January 25th, 2006

“No argument can succeed in American politics if it contains a subjunctive.”

This is not a probabilistic but an infallibly true proposition. It’s the greatest advance in social science since Gresham’s Law, and probably an easy corollary thereof.

You heard it here first: please spell my name right.

P.S.: I thought of this when reflecting on the wiretap debate. The Administration never says the people it’s spying on might be terrorists, or that it would be a good idea to tap their phones if they were terrorists. They ARE terrorists, the whole policy is a program for keeping track of terrorists, and anyone who opposes it is easy on terrorists. Conversely, imagine Democrats trying to say that the power “might” be abused: “You’re accusing the President of dirty tricks! Where’s the proof, you paranoid Deaniac?”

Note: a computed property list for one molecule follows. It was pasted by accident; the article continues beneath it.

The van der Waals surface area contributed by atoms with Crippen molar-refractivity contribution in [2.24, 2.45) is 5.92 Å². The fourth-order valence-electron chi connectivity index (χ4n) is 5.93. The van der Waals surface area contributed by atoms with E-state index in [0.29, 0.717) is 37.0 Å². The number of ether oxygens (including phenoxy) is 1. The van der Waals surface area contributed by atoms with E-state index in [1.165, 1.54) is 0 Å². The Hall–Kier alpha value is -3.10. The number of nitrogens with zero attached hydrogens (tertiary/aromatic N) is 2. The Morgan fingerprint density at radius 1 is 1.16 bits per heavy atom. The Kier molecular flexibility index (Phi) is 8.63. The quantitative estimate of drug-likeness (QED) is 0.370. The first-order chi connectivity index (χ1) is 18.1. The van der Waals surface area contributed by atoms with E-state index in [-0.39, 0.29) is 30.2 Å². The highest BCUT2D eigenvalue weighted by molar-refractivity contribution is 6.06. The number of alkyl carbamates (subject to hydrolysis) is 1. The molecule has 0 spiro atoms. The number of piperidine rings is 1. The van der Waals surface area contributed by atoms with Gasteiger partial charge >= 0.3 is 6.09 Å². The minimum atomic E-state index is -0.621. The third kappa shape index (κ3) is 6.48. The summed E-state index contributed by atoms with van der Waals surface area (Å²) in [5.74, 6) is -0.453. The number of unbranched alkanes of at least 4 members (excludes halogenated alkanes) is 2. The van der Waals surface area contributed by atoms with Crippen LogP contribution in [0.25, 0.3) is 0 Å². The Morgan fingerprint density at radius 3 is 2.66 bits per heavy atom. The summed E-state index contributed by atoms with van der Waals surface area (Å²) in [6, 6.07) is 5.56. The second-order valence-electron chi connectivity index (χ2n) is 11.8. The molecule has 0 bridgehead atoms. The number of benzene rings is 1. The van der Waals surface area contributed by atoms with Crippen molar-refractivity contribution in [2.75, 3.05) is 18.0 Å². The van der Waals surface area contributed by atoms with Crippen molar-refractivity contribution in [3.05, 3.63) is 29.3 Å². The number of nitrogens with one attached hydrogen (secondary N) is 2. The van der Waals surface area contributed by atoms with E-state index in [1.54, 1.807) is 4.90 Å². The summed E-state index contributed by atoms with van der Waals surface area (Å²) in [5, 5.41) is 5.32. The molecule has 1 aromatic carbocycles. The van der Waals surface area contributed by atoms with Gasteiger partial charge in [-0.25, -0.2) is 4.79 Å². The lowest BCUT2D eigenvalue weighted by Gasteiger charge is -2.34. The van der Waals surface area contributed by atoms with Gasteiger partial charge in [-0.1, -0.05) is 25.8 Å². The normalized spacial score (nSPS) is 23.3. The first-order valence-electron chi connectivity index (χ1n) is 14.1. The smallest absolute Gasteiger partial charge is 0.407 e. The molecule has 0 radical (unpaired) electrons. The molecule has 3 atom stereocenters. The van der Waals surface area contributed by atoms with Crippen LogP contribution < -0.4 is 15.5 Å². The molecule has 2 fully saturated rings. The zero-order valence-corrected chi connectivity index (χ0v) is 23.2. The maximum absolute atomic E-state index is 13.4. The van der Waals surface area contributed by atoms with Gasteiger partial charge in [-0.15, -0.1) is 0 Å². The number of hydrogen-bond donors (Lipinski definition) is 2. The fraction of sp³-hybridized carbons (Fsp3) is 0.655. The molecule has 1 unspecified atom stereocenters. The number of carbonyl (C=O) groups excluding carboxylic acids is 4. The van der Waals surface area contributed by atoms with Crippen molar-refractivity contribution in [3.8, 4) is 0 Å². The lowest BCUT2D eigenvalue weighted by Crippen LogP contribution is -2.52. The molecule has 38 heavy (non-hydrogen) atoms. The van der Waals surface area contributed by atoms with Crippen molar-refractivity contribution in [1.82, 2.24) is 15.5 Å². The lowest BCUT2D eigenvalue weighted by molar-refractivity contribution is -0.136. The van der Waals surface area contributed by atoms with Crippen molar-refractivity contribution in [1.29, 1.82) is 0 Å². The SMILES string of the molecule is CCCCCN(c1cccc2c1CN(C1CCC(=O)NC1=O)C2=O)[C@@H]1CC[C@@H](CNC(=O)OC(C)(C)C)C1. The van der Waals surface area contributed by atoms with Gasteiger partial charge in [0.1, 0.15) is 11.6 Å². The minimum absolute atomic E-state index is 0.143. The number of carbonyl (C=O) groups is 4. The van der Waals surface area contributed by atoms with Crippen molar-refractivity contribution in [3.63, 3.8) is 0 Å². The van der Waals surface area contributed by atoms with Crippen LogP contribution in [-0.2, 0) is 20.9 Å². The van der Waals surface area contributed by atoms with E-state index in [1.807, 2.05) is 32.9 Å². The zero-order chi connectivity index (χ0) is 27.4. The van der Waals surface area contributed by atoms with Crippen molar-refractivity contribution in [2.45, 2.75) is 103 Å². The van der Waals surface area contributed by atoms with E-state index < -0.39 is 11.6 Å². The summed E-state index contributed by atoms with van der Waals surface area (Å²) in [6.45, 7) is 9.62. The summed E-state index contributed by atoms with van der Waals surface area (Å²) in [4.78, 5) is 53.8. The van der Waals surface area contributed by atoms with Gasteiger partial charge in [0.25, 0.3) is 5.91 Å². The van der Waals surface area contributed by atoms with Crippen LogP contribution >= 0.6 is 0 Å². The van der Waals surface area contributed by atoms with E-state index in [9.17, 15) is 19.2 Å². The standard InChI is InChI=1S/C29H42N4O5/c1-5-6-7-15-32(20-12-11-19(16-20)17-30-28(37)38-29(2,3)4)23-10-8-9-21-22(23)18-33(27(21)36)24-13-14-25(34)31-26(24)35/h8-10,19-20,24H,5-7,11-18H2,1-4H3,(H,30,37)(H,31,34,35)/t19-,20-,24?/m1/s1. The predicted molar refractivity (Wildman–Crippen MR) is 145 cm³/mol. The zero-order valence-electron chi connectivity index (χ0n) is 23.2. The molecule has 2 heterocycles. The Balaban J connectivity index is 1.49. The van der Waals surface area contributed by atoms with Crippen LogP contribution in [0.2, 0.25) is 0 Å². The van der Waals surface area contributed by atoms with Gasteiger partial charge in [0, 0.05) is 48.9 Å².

UPDATE: reader Ed Whitney of Denver writes:

Shouldn’t that be “No argument can succeed in American politics if it contain a subjunctive”?

An we go down that road, well, …

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